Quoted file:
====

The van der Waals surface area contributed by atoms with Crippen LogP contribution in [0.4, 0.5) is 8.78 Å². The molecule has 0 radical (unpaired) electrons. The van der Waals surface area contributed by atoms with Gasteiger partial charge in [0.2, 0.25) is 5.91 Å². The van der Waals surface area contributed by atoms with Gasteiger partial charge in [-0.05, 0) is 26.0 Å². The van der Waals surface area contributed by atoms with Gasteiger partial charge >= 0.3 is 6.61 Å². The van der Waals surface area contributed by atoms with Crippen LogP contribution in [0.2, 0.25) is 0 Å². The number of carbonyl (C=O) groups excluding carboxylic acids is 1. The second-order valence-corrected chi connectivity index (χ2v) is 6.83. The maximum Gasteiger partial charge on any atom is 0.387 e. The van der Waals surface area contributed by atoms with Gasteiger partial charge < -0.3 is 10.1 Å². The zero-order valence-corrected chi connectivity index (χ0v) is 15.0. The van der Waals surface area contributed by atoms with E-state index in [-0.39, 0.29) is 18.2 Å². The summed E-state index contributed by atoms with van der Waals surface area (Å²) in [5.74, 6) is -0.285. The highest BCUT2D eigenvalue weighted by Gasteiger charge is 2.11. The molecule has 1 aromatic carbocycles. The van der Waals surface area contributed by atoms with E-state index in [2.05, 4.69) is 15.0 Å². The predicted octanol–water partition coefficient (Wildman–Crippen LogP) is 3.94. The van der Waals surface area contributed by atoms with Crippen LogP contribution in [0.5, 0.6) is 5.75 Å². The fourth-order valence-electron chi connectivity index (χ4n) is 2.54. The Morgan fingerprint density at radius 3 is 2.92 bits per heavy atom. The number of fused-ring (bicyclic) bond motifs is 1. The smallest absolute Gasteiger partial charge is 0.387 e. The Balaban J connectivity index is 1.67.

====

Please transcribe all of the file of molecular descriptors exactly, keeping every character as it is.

The van der Waals surface area contributed by atoms with Crippen LogP contribution in [0.4, 0.5) is 8.78 Å². The molecule has 0 radical (unpaired) electrons. The van der Waals surface area contributed by atoms with Gasteiger partial charge in [0.2, 0.25) is 5.91 Å². The van der Waals surface area contributed by atoms with Gasteiger partial charge in [-0.05, 0) is 26.0 Å². The van der Waals surface area contributed by atoms with Gasteiger partial charge >= 0.3 is 6.61 Å². The van der Waals surface area contributed by atoms with Crippen LogP contribution in [0.2, 0.25) is 0 Å². The number of carbonyl (C=O) groups excluding carboxylic acids is 1. The second-order valence-corrected chi connectivity index (χ2v) is 6.83. The maximum Gasteiger partial charge on any atom is 0.387 e. The van der Waals surface area contributed by atoms with Gasteiger partial charge < -0.3 is 10.1 Å². The zero-order valence-corrected chi connectivity index (χ0v) is 15.0. The van der Waals surface area contributed by atoms with E-state index in [-0.39, 0.29) is 18.2 Å². The summed E-state index contributed by atoms with van der Waals surface area (Å²) in [5.74, 6) is -0.285. The highest BCUT2D eigenvalue weighted by Gasteiger charge is 2.11. The molecule has 1 aromatic carbocycles. The van der Waals surface area contributed by atoms with E-state index in [2.05, 4.69) is 15.0 Å². The predicted octanol–water partition coefficient (Wildman–Crippen LogP) is 3.94. The van der Waals surface area contributed by atoms with Crippen LogP contribution in [0.5, 0.6) is 5.75 Å². The fourth-order valence-electron chi connectivity index (χ4n) is 2.54. The Morgan fingerprint density at radius 3 is 2.92 bits per heavy atom. The number of fused-ring (bicyclic) bond motifs is 1. The smallest absolute Gasteiger partial charge is 0.387 e. The Balaban J connectivity index is 1.67.